The climb will be either easy or hard, depending on weather. A dry, cold season means sheer, blue ice. Maintain your crampons sharp. Deep snow makes the climb easier, but increase the risk of avalanche.
After C3, you will traverse the wall towards the Yellow Band and the Black Turtle. These are rocky sections on the wall, secured by a tangle of old and new ropes. Check the ropes well and watch for rock falls from climbers above you. Another traverse takes you to the foot of the last wall to C4. This part is steep but not very high and soon you'll put your nose above it's edge, thus entering the land of the spirits ' the Deathzone.
(Climbing time: 5-8 hours not acclimatized, 4-6 hours acclimatized.)
Camp 4 sits on a plateau resembling a moonscape. You are at the edge of the atmosphere and the sky owns a strange, dark blue color. It is surely the closest you can get to space on earth.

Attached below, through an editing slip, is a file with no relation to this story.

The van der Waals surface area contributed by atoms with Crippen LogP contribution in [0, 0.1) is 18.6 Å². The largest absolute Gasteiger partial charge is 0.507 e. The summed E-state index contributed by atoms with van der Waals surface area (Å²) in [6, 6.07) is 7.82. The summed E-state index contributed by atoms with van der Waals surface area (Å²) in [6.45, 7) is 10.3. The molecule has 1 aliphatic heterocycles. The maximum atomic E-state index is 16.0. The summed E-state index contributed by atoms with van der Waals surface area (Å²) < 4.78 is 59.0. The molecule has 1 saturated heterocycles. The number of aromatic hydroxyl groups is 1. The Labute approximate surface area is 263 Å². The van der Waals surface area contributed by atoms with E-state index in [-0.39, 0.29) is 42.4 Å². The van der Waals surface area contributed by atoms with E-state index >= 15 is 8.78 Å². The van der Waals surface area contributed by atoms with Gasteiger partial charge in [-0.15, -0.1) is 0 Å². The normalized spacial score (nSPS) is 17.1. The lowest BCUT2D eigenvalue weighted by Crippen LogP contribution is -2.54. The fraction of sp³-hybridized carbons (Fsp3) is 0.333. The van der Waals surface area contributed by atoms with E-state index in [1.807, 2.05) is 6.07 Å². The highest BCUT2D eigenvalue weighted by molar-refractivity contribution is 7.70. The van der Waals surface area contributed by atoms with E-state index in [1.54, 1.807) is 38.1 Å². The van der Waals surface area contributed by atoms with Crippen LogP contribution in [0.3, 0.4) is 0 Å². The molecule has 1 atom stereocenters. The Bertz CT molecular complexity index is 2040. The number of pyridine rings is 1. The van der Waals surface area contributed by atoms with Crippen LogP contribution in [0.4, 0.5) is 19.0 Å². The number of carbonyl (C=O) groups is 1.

Only a small climb above camp, you look down the Tibetan plateau with it's vast brown plains, white glaciers and the other alpine giants - Kanchenjunga, Lhotse, Makalu -in the distance. It's all magic and unreal.
Yet, this is also the place were the media, fame and fun of BC definitely are gone. Only fear remains on everyone's face. People don't talk a lot. Resting in your tent, feeling weak already, you try to get some sleep as night falls outside. In a couple of hours you will start to put on your gear for the final part of the adventure - the summit push.
The wall towards the summit is steep and dark, you are in the death zone and you can't help thinking that within the next 48 hours, there is a very real risk that you might not live.
Go over your gear in daylight. Have everything neatly organized. Drink at least 3 liters of fluid or more if you can. Bring another 2 liters of hot fluid on the climb. Get your axe ready, prepare the Hot Tronics. You will feel great as long as the day is bright but lose spirit fast when night falls. The cold, scary darkness outside is anything but inviting. The wind rustle the tent canvas. You will probably not be able to sleep a wink. Take it easy. As soon as you start out on the climb you will feel much better. Fear is always worse than reality.